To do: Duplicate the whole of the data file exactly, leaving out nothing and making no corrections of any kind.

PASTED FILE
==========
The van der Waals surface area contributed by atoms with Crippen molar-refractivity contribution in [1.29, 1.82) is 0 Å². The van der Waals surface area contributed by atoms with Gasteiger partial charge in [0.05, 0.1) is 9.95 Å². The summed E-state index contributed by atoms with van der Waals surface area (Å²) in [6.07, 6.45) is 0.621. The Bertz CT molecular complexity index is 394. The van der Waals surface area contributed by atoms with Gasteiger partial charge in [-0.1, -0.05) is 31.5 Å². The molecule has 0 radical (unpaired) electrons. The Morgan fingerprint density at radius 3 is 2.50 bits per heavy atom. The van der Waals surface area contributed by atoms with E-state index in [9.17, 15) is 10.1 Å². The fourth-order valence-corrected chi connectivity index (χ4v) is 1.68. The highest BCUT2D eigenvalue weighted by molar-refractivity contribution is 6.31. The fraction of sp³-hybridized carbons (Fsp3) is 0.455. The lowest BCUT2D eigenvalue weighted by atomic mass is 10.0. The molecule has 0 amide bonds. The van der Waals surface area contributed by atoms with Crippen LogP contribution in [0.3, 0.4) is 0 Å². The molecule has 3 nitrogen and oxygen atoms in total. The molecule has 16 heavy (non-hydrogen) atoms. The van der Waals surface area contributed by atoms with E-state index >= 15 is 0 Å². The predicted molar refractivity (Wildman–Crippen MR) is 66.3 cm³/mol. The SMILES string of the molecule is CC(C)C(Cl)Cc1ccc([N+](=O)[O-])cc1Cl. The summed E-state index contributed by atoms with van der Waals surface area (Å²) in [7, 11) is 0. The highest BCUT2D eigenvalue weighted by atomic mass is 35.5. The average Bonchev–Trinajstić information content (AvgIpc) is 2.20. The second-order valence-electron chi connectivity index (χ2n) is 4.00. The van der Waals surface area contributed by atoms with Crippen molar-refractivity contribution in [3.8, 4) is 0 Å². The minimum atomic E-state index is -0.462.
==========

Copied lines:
The van der Waals surface area contributed by atoms with Crippen molar-refractivity contribution in [1.29, 1.82) is 0 Å². The van der Waals surface area contributed by atoms with Gasteiger partial charge in [0.05, 0.1) is 9.95 Å². The summed E-state index contributed by atoms with van der Waals surface area (Å²) in [6.07, 6.45) is 0.621. The Bertz CT molecular complexity index is 394. The van der Waals surface area contributed by atoms with Gasteiger partial charge in [-0.1, -0.05) is 31.5 Å². The molecule has 0 radical (unpaired) electrons. The Morgan fingerprint density at radius 3 is 2.50 bits per heavy atom. The van der Waals surface area contributed by atoms with E-state index in [9.17, 15) is 10.1 Å². The fourth-order valence-corrected chi connectivity index (χ4v) is 1.68. The highest BCUT2D eigenvalue weighted by molar-refractivity contribution is 6.31. The fraction of sp³-hybridized carbons (Fsp3) is 0.455. The lowest BCUT2D eigenvalue weighted by atomic mass is 10.0. The molecule has 0 amide bonds. The van der Waals surface area contributed by atoms with Crippen LogP contribution in [0.3, 0.4) is 0 Å². The molecule has 3 nitrogen and oxygen atoms in total. The molecule has 16 heavy (non-hydrogen) atoms. The van der Waals surface area contributed by atoms with E-state index >= 15 is 0 Å². The predicted molar refractivity (Wildman–Crippen MR) is 66.3 cm³/mol. The SMILES string of the molecule is CC(C)C(Cl)Cc1ccc([N+](=O)[O-])cc1Cl. The summed E-state index contributed by atoms with van der Waals surface area (Å²) in [7, 11) is 0. The highest BCUT2D eigenvalue weighted by atomic mass is 35.5. The average Bonchev–Trinajstić information content (AvgIpc) is 2.20. The second-order valence-electron chi connectivity index (χ2n) is 4.00. The van der Waals surface area contributed by atoms with Crippen molar-refractivity contribution in [3.8, 4) is 0 Å². The minimum atomic E-state index is -0.462.